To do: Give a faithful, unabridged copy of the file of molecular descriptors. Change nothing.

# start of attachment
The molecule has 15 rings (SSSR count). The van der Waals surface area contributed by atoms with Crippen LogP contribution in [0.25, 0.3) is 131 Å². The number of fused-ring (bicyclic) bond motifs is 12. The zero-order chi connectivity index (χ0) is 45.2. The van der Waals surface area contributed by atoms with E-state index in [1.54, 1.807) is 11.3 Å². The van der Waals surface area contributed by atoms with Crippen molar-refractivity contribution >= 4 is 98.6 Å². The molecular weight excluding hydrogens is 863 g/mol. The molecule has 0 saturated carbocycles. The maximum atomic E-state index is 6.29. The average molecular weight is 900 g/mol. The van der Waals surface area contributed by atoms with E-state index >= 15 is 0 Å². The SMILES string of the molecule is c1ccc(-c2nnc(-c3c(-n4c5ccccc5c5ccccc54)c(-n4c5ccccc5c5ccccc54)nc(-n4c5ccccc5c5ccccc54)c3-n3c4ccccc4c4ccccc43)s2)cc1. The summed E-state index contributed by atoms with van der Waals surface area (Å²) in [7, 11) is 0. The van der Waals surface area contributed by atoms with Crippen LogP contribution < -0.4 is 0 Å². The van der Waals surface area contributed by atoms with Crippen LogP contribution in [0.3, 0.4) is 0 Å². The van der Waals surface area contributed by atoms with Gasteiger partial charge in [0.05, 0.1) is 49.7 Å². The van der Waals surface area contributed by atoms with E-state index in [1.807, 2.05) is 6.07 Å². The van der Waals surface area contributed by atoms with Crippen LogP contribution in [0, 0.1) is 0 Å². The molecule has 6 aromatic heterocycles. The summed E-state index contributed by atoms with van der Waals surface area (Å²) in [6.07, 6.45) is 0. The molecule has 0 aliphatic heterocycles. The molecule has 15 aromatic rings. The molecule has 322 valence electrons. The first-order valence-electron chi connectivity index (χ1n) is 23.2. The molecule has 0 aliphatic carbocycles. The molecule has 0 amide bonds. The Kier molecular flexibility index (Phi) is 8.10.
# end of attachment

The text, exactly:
The molecule has 15 rings (SSSR count). The van der Waals surface area contributed by atoms with Crippen LogP contribution in [0.25, 0.3) is 131 Å². The number of fused-ring (bicyclic) bond motifs is 12. The zero-order chi connectivity index (χ0) is 45.2. The van der Waals surface area contributed by atoms with E-state index in [1.54, 1.807) is 11.3 Å². The van der Waals surface area contributed by atoms with Crippen molar-refractivity contribution >= 4 is 98.6 Å². The molecular weight excluding hydrogens is 863 g/mol. The molecule has 0 saturated carbocycles. The maximum atomic E-state index is 6.29. The average molecular weight is 900 g/mol. The van der Waals surface area contributed by atoms with E-state index >= 15 is 0 Å². The SMILES string of the molecule is c1ccc(-c2nnc(-c3c(-n4c5ccccc5c5ccccc54)c(-n4c5ccccc5c5ccccc54)nc(-n4c5ccccc5c5ccccc54)c3-n3c4ccccc4c4ccccc43)s2)cc1. The summed E-state index contributed by atoms with van der Waals surface area (Å²) in [7, 11) is 0. The van der Waals surface area contributed by atoms with Crippen LogP contribution < -0.4 is 0 Å². The van der Waals surface area contributed by atoms with Crippen LogP contribution in [0.3, 0.4) is 0 Å². The van der Waals surface area contributed by atoms with Gasteiger partial charge in [0.05, 0.1) is 49.7 Å². The van der Waals surface area contributed by atoms with E-state index in [1.807, 2.05) is 6.07 Å². The van der Waals surface area contributed by atoms with Crippen LogP contribution in [0, 0.1) is 0 Å². The molecule has 6 aromatic heterocycles. The summed E-state index contributed by atoms with van der Waals surface area (Å²) in [6.07, 6.45) is 0. The molecule has 0 aliphatic heterocycles. The molecule has 15 aromatic rings. The molecule has 322 valence electrons. The first-order valence-electron chi connectivity index (χ1n) is 23.2. The molecule has 0 aliphatic carbocycles. The molecule has 0 amide bonds. The Kier molecular flexibility index (Phi) is 8.10.